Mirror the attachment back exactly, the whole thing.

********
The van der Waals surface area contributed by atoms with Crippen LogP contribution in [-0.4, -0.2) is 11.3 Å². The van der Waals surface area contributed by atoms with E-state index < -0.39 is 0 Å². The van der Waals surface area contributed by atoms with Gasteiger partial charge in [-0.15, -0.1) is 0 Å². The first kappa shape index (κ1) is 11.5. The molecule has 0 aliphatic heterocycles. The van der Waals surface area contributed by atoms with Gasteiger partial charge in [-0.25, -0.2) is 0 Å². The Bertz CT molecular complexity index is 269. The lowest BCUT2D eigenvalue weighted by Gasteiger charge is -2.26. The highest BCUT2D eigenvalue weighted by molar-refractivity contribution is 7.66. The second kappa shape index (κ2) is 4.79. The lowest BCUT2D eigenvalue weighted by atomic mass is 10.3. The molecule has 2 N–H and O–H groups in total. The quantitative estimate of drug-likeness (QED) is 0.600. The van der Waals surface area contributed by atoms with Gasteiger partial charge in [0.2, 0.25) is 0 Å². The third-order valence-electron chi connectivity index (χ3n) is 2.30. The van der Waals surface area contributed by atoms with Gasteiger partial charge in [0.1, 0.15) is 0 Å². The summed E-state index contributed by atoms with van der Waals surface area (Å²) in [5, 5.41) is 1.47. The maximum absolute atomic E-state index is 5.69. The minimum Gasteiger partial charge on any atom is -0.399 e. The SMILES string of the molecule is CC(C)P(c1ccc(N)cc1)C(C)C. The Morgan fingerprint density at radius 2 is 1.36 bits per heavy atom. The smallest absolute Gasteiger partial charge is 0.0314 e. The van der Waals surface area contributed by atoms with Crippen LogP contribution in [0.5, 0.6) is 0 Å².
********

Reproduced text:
The van der Waals surface area contributed by atoms with Crippen LogP contribution in [-0.4, -0.2) is 11.3 Å². The van der Waals surface area contributed by atoms with E-state index < -0.39 is 0 Å². The van der Waals surface area contributed by atoms with Gasteiger partial charge in [-0.15, -0.1) is 0 Å². The first kappa shape index (κ1) is 11.5. The molecule has 0 aliphatic heterocycles. The van der Waals surface area contributed by atoms with Gasteiger partial charge in [-0.25, -0.2) is 0 Å². The Bertz CT molecular complexity index is 269. The lowest BCUT2D eigenvalue weighted by Gasteiger charge is -2.26. The highest BCUT2D eigenvalue weighted by molar-refractivity contribution is 7.66. The second kappa shape index (κ2) is 4.79. The lowest BCUT2D eigenvalue weighted by atomic mass is 10.3. The molecule has 2 N–H and O–H groups in total. The quantitative estimate of drug-likeness (QED) is 0.600. The van der Waals surface area contributed by atoms with Gasteiger partial charge in [0.2, 0.25) is 0 Å². The third-order valence-electron chi connectivity index (χ3n) is 2.30. The van der Waals surface area contributed by atoms with Gasteiger partial charge in [0.1, 0.15) is 0 Å². The summed E-state index contributed by atoms with van der Waals surface area (Å²) in [5, 5.41) is 1.47. The maximum absolute atomic E-state index is 5.69. The minimum Gasteiger partial charge on any atom is -0.399 e. The SMILES string of the molecule is CC(C)P(c1ccc(N)cc1)C(C)C. The Morgan fingerprint density at radius 2 is 1.36 bits per heavy atom. The smallest absolute Gasteiger partial charge is 0.0314 e. The van der Waals surface area contributed by atoms with Crippen LogP contribution in [0.5, 0.6) is 0 Å².